Fort Oswego

Fort Oswego was located at the mouth of the Oswego River on the southeast shore of Lake Ontario. The citadel was, for much of its history, a complex of related military installations.

This area of present-day New York State was visited by Samuel de Champlain in 1616 and later became a center of French missionary and fur-trading activities. In 1722, the English exerted their influence on the Oswego River by constructing a log palisade structure to serve their fur-trading interests. Five years later, the English constructed the first fort on the site in response to continuing warfare with the French; several names were applied to the structure in its early years, but as time passed the title, Fort Oswego, was accepted.

Fort Oswego saw some action in King George's War (1740-1748), but played a more prominent role in the French and Indian War (1754-1763). In the early stages of the latter conflict, the British erected two forts in the area. Fort Oswego emerged as a major installation; it was located on the earlier fort site on the east side of the river; Fort Ontario was built on the west side and was a less impressive structure, an outpost of the main fort.

In August 1756, General Montcalm and a 3,000-strong force of French regulars, Canadian militia and Indian allies, marched from Fort Carillon (Ticonderoga) to the Oswego River. In the face of this advance, the British withdrew their soldiers from Fort Ontario on August 14 and prepared to make a stand at Fort Oswego. On the following day, Montcalm opened fire on the British position, using cannon taken earlier from Braddock’s fleeing forces. The British commander was killed in the fighting and the garrison surrendered shortly thereafter. Montcalm rewarded his Indian allies by allowing them much of the victory spoils and hoped to placate other local natives by destroying both of the forts. The general and his force then departed for the St. Lawrence, taking with them 1,700 prisoners and captured British flags that would soon be displayed in the churches of Montreal and Québec.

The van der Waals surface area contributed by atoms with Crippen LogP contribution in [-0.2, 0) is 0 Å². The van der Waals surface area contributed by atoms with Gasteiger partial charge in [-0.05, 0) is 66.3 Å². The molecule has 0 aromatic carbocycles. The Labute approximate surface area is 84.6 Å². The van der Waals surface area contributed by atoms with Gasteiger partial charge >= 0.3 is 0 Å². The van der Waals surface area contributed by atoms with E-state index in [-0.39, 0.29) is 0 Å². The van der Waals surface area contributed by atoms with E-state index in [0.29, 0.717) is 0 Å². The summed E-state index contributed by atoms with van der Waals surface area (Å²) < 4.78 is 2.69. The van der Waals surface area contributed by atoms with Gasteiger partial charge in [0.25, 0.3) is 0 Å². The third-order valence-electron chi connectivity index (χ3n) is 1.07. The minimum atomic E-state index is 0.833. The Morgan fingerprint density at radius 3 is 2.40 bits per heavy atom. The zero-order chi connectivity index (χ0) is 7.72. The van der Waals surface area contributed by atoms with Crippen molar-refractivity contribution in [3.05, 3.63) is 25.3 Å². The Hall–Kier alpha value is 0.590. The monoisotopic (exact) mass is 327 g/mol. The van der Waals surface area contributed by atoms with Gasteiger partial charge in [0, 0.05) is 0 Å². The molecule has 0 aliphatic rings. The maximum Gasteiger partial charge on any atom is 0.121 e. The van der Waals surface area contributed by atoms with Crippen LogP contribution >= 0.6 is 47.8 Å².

The French victory at Fort Oswego was important to the overall war effort, thanks to a deep impression it made on many of the Indian tribes who then believed that the British were likely to lose the conflict. Some members of the Six Nations decided to maintain their neutrality and others, the Seneca and Oneida, moved to the French side.

The forts remained in disrepair for much of the remainder of the war, but in 1759 the British began reconstruction efforts. They continued in possession until 1796, when Jay's Treaty provided for the fort to be turned over to the United States.

In 1766, the capitulation of Pontiac occurred on this site, which formally ended Pontiac's Rebellion.

See French and Indian War Timeline.
See also
Indian Wars Time Table .

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